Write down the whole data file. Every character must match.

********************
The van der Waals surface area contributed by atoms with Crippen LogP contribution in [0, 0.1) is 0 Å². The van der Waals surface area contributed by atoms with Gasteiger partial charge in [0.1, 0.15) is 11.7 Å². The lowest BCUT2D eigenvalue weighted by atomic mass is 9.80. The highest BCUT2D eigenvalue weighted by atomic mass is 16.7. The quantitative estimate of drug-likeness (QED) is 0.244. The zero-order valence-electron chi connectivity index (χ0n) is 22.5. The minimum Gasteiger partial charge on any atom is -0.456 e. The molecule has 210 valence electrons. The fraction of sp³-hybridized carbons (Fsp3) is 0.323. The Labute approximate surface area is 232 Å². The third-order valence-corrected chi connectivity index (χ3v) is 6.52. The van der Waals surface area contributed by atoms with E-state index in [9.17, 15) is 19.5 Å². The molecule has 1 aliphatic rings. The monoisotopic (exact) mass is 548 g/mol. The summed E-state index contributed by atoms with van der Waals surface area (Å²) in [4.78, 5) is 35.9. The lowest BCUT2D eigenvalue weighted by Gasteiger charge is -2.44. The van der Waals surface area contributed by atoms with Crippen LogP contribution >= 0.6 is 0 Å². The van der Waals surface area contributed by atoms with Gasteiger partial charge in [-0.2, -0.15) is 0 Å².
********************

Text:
The van der Waals surface area contributed by atoms with Crippen LogP contribution in [0, 0.1) is 0 Å². The van der Waals surface area contributed by atoms with Gasteiger partial charge in [0.1, 0.15) is 11.7 Å². The lowest BCUT2D eigenvalue weighted by atomic mass is 9.80. The highest BCUT2D eigenvalue weighted by atomic mass is 16.7. The quantitative estimate of drug-likeness (QED) is 0.244. The zero-order valence-electron chi connectivity index (χ0n) is 22.5. The minimum Gasteiger partial charge on any atom is -0.456 e. The molecule has 210 valence electrons. The fraction of sp³-hybridized carbons (Fsp3) is 0.323. The Labute approximate surface area is 232 Å². The third-order valence-corrected chi connectivity index (χ3v) is 6.52. The van der Waals surface area contributed by atoms with E-state index in [9.17, 15) is 19.5 Å². The molecule has 1 aliphatic rings. The monoisotopic (exact) mass is 548 g/mol. The summed E-state index contributed by atoms with van der Waals surface area (Å²) in [4.78, 5) is 35.9. The lowest BCUT2D eigenvalue weighted by Gasteiger charge is -2.44. The van der Waals surface area contributed by atoms with Crippen LogP contribution >= 0.6 is 0 Å². The van der Waals surface area contributed by atoms with Gasteiger partial charge in [-0.2, -0.15) is 0 Å².